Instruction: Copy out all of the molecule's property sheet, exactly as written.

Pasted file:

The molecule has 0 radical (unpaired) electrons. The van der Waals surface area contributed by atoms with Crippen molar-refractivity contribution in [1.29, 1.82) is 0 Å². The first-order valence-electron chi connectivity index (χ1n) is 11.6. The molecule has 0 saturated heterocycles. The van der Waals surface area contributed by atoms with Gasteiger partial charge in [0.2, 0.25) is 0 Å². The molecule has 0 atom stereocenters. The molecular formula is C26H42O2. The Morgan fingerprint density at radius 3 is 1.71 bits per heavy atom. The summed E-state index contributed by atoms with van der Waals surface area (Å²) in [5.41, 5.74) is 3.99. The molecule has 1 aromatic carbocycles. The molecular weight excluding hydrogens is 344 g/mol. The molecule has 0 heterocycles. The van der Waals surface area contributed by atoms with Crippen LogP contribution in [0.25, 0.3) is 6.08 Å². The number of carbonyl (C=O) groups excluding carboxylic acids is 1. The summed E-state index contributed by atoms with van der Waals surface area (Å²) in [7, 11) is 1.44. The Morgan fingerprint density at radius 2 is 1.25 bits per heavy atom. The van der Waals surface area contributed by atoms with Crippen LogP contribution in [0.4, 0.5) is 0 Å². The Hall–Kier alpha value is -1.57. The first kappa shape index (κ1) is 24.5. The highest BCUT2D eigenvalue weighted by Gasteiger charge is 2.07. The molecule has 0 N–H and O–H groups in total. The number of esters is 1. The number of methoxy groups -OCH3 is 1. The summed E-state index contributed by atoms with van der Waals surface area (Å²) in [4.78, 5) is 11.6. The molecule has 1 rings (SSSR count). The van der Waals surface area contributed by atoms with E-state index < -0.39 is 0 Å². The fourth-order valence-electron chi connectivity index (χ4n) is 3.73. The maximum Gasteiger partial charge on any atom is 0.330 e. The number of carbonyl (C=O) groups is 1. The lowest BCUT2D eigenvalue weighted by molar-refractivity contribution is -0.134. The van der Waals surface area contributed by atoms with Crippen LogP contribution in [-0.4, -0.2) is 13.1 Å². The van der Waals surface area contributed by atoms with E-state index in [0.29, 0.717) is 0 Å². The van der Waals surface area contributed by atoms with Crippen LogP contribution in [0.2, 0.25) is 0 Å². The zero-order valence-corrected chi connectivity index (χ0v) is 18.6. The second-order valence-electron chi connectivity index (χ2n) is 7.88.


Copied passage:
The molecule has 0 radical (unpaired) electrons. The van der Waals surface area contributed by atoms with Crippen molar-refractivity contribution in [1.29, 1.82) is 0 Å². The first-order valence-electron chi connectivity index (χ1n) is 11.6. The molecule has 0 saturated heterocycles. The van der Waals surface area contributed by atoms with Gasteiger partial charge in [0.2, 0.25) is 0 Å². The molecule has 0 atom stereocenters. The molecular formula is C26H42O2. The Morgan fingerprint density at radius 3 is 1.71 bits per heavy atom. The summed E-state index contributed by atoms with van der Waals surface area (Å²) in [5.41, 5.74) is 3.99. The molecule has 1 aromatic carbocycles. The molecular weight excluding hydrogens is 344 g/mol. The molecule has 0 heterocycles. The van der Waals surface area contributed by atoms with Crippen LogP contribution in [0.25, 0.3) is 6.08 Å². The number of carbonyl (C=O) groups excluding carboxylic acids is 1. The summed E-state index contributed by atoms with van der Waals surface area (Å²) in [7, 11) is 1.44. The Morgan fingerprint density at radius 2 is 1.25 bits per heavy atom. The van der Waals surface area contributed by atoms with Crippen LogP contribution in [0.4, 0.5) is 0 Å². The Hall–Kier alpha value is -1.57. The first kappa shape index (κ1) is 24.5. The highest BCUT2D eigenvalue weighted by Gasteiger charge is 2.07. The molecule has 0 N–H and O–H groups in total. The number of esters is 1. The number of methoxy groups -OCH3 is 1. The summed E-state index contributed by atoms with van der Waals surface area (Å²) in [4.78, 5) is 11.6. The molecule has 1 rings (SSSR count). The van der Waals surface area contributed by atoms with E-state index < -0.39 is 0 Å². The fourth-order valence-electron chi connectivity index (χ4n) is 3.73. The maximum Gasteiger partial charge on any atom is 0.330 e. The number of carbonyl (C=O) groups is 1. The lowest BCUT2D eigenvalue weighted by molar-refractivity contribution is -0.134. The van der Waals surface area contributed by atoms with Crippen LogP contribution in [-0.4, -0.2) is 13.1 Å². The van der Waals surface area contributed by atoms with E-state index in [0.29, 0.717) is 0 Å². The van der Waals surface area contributed by atoms with Crippen LogP contribution in [0.2, 0.25) is 0 Å². The zero-order valence-corrected chi connectivity index (χ0v) is 18.6. The second-order valence-electron chi connectivity index (χ2n) is 7.88.